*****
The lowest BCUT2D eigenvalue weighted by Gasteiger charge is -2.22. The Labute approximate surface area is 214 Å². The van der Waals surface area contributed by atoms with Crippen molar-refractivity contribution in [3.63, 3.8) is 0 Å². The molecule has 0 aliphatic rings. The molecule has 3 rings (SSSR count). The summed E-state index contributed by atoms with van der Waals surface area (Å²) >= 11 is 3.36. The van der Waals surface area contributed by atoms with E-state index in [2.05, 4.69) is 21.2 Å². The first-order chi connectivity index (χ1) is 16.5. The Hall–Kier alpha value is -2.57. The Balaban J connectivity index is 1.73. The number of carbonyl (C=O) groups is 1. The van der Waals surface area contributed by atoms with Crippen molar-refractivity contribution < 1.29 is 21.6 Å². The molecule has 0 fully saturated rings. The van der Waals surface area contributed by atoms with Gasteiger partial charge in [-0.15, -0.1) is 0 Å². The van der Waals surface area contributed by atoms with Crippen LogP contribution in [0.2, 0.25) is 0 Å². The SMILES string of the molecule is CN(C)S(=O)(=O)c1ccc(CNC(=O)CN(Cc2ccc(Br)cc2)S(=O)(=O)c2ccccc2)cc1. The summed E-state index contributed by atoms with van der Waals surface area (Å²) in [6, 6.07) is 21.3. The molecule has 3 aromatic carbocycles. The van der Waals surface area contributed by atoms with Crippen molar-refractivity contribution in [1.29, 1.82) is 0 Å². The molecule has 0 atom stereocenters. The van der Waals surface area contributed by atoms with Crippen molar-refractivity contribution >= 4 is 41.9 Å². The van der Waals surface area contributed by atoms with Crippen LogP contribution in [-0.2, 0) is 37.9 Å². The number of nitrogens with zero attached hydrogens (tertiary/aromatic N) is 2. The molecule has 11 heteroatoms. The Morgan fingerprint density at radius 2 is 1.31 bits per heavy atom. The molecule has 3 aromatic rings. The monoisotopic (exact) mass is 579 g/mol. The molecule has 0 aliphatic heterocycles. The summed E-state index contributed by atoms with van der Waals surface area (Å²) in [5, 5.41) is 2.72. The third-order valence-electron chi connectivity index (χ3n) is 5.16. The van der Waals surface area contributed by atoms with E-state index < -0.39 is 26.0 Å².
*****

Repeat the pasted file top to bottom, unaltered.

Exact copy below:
The lowest BCUT2D eigenvalue weighted by Gasteiger charge is -2.22. The Labute approximate surface area is 214 Å². The van der Waals surface area contributed by atoms with Crippen molar-refractivity contribution in [3.63, 3.8) is 0 Å². The molecule has 0 aliphatic rings. The molecule has 3 rings (SSSR count). The summed E-state index contributed by atoms with van der Waals surface area (Å²) >= 11 is 3.36. The van der Waals surface area contributed by atoms with E-state index in [2.05, 4.69) is 21.2 Å². The first-order chi connectivity index (χ1) is 16.5. The Hall–Kier alpha value is -2.57. The Balaban J connectivity index is 1.73. The number of carbonyl (C=O) groups is 1. The van der Waals surface area contributed by atoms with Crippen molar-refractivity contribution < 1.29 is 21.6 Å². The molecule has 0 fully saturated rings. The van der Waals surface area contributed by atoms with Gasteiger partial charge in [-0.15, -0.1) is 0 Å². The van der Waals surface area contributed by atoms with Crippen LogP contribution in [0.2, 0.25) is 0 Å². The SMILES string of the molecule is CN(C)S(=O)(=O)c1ccc(CNC(=O)CN(Cc2ccc(Br)cc2)S(=O)(=O)c2ccccc2)cc1. The summed E-state index contributed by atoms with van der Waals surface area (Å²) in [6, 6.07) is 21.3. The molecule has 3 aromatic carbocycles. The van der Waals surface area contributed by atoms with Crippen molar-refractivity contribution in [1.29, 1.82) is 0 Å². The molecule has 0 atom stereocenters. The van der Waals surface area contributed by atoms with Crippen molar-refractivity contribution >= 4 is 41.9 Å². The van der Waals surface area contributed by atoms with Crippen LogP contribution in [-0.2, 0) is 37.9 Å². The number of nitrogens with zero attached hydrogens (tertiary/aromatic N) is 2. The molecule has 11 heteroatoms. The Morgan fingerprint density at radius 2 is 1.31 bits per heavy atom. The molecule has 3 aromatic rings. The monoisotopic (exact) mass is 579 g/mol. The molecule has 0 aliphatic heterocycles. The summed E-state index contributed by atoms with van der Waals surface area (Å²) in [5, 5.41) is 2.72. The third-order valence-electron chi connectivity index (χ3n) is 5.16. The van der Waals surface area contributed by atoms with E-state index < -0.39 is 26.0 Å².